I am a very eclectic reader (as you can see by my Shelfari account). If the concept interests me in the slightest, I’ll give the book a try. Right now, I’m reading You Make Me Wanna. As a Black woman, I like reading stories about other Black women when they aren’t street lit and the bonus is they are lesbian characters who are not stereotypes. It’s a cute story and I’m enjoying it.
So, I’m sitting and reading and two women are having this wordless conversation with their eyes, gesturing between each other and myself, and the cover of my book. Bear in mind, what I have is a library copy with this huge interloan sticker on the front so most of the cover image is obscured. You can still get the gist apparently.
Nobody batted an eye when I was pouring through those bodice ripper romance romance novels, or the giant epic fantasy series, or the gay pirate books (no provocative cover there) but all of a sudden a picture of a woman feeding another woman a strawberry is a big fat fucking deal.
So, when you see someone reading, do you judge them by what is on the cover?
4 thoughts on “What does your book say about you?”
The title is always of more interest to me than anything else on the cover could be. I generally assume the art dept. did the graphics and that the author had little if any say.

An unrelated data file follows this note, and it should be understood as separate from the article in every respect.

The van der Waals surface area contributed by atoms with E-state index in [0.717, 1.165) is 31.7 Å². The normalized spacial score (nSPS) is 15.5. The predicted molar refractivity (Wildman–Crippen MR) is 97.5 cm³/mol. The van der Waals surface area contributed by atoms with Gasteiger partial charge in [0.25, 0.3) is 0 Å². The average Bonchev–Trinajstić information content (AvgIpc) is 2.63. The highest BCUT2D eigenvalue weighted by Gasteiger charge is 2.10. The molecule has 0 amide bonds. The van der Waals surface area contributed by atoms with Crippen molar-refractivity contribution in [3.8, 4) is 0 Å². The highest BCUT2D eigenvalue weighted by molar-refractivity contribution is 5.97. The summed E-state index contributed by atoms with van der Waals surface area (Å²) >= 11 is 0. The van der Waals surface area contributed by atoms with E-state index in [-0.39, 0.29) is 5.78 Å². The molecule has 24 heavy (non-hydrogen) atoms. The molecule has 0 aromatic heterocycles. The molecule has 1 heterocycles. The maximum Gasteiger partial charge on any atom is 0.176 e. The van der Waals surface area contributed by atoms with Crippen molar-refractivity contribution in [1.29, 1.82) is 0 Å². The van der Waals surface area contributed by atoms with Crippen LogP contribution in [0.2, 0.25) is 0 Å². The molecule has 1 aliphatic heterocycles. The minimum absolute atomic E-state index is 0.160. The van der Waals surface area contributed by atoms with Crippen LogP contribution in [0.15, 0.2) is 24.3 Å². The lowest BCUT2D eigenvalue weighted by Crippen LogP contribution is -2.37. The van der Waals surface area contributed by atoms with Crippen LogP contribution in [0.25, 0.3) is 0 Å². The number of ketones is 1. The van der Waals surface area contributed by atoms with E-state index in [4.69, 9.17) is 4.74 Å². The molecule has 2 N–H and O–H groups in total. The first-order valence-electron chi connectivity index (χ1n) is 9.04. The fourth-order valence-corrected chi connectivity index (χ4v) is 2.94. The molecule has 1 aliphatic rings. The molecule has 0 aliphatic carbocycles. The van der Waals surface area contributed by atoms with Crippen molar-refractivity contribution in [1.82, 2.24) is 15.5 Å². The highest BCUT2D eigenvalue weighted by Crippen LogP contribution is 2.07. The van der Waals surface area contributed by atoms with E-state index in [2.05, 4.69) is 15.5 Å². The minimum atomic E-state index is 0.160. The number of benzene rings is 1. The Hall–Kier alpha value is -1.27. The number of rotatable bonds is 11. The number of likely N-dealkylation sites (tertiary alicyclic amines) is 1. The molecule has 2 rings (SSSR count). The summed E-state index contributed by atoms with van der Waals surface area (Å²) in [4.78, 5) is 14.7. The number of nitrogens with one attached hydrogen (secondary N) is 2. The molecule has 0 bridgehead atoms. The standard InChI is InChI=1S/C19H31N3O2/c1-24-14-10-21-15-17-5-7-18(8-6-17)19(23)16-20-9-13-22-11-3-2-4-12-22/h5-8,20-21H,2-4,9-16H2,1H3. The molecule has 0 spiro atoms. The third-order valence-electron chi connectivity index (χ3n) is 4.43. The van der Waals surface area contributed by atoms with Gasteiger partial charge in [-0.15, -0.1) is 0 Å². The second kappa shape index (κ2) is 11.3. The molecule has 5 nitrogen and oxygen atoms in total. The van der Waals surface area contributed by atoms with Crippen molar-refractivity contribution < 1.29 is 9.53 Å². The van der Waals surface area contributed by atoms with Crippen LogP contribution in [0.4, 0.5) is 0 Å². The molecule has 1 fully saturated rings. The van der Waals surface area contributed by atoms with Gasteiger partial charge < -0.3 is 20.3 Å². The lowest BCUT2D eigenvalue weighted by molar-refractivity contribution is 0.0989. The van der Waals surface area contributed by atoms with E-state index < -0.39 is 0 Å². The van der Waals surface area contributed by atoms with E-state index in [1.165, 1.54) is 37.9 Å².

Writer’s can choose bad titles and publishers can change them, but I’m more comfortable thinking that the person who wrote the book put some thought into how the choice of title would influence the potential reader to want to open the book.
Some of my judgments are probably unsound in that regard, I must admit.
I was referring more to how the reader is judged by the book they are reading. But it does make me double think about what I put on my covers and the titles I choose for my stories. I have been WAY off on my initial thoughts based on titles and covers; even the blurb on the back of the book! You just never know till you really read it sometimes.
I’m afraid I do. Of course I am always pleased to see anyone reading any book in public. It’s a rare sight for me where I live. (I’m sort of rural – not much in the way of coffee shops and parks around here.)
Usually I assume I would get along with someone that I see reading a genre I enjoy. So I make good assumptions.
I would notice and and shy away from anyone reading anything very right-wing. That would be bad, I suppose.
I do the same thing when it comes to very right-wing books. I know it’s not the correct way to think and I reason my way out of it since I don’t like being judged by what I read. :/